Following the armed conflict in the former Yugoslavia, a new criminology of war developed, producing fresh insights and opening up original research streams. The incorporation of war within the remit of criminological analysis, advocated by classical as well as critical criminology, rapidly gained new momentum. The focus on asymmetrical conflicts and invasions unveiled the massive killing of civilians, bringing war into the arena of victimology. Moreover, the examination of the material forces that drive international conflicts situated such conflicts among the violent predatory offences that concern most criminological theories. The study of ‘war crimes’, ultimately, led some authors to shift attention towards ‘war as crime’. After briefly summarising the developments that shaped a criminology of war, this paper attempts further analytical steps towards the formulation of a criminology against war. A critique of the concept of ‘just wars’ is followed by the examination of the ambiguities that cloud the notions of jus ad bellum and jus in bello. Current legal provisions regulating international conflict are described as blank norms, while principles of peacebuilding are finally pinpointed.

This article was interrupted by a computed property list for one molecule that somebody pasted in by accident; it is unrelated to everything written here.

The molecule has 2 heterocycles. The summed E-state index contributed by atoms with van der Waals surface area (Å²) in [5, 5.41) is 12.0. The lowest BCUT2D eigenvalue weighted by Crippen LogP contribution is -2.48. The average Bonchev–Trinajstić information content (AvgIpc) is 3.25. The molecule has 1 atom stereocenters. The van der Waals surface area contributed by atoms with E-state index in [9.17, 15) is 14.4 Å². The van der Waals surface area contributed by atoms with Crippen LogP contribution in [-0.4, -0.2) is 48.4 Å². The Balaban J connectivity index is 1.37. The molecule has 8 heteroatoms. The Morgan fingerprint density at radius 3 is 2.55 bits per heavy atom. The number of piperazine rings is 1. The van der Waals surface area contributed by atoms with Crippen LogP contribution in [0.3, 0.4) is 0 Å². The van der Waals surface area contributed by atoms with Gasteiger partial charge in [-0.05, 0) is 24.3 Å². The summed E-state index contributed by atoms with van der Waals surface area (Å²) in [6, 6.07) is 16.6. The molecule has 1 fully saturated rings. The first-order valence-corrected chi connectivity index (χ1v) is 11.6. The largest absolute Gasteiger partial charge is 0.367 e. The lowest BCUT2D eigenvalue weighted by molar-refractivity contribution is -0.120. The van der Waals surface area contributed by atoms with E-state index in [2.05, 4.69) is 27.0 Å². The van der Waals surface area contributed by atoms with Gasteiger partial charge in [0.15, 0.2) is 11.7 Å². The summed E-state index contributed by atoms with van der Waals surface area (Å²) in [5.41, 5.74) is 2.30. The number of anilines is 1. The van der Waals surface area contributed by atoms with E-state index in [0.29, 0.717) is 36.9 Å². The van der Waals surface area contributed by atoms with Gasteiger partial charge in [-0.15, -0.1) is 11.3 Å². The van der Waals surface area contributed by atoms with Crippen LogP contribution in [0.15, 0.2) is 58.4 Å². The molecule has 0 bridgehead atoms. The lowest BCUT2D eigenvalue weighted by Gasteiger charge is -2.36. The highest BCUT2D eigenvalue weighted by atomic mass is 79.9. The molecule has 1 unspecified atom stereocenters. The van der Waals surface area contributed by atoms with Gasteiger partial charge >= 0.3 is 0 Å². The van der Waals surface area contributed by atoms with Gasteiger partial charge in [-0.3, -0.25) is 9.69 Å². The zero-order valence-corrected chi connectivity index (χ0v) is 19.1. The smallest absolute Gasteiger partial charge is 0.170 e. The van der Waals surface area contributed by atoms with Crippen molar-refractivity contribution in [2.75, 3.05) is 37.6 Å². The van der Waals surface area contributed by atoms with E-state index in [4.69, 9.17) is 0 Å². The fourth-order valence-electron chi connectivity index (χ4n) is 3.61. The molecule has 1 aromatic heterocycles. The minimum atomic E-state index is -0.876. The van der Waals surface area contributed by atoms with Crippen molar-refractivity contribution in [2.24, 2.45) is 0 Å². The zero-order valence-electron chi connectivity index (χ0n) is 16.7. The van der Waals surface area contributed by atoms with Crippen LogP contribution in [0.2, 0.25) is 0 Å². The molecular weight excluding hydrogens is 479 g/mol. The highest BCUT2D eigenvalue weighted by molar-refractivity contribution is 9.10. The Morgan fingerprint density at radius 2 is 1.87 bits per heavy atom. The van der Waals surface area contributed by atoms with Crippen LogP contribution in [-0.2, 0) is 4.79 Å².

This article synthesises literature on the evolution of domestic abuse (DA) refuges, with particular attention to the development of two models: the conventional or ‘underground’ refuge (UR) and the open or ‘Dutch’ refuge. The article will detail what the available evidence says about the benefits and drawbacks of these models and explore their implications for the DA sector in England, with reference to extending women’s space for action and meeting the needs of underserved victim-survivors.
The article argues that multiple models of provision are needed to meet the intersecting, complex and at times competing needs of different victim-survivors, and that available evidence provides preliminary support for the viability of the open model as part of a wider suite of responses to DA. Further research is needed to extend the evidence base on the open model, and to develop a whole system approach which can meet the needs of a wider range of victim-survivors.
This chapter focuses on the birth of the prison starting with an exploration of what punishment was in the 18th century before prisons were established. There is a brief discussion of transportation, the punishments that were used to inflict pain and the public spectacle of punishment – the death penalty. The chapter moves on to discuss what Foucault (1977) called the punishment of the soul and the centralisation of imprisonment as the main method of punishment. It presents the work of the Victorians, who are credited with the invention of the modern prison, using a series of examples to illustrate the shifts in approaches to punishment. There is also a discussion of early prison reformers, namely John Howard and Elizabeth Fry, as a way of introducing the notion that the current problems faced by prisons are not new but have been ingrained in their very fabric from their creation.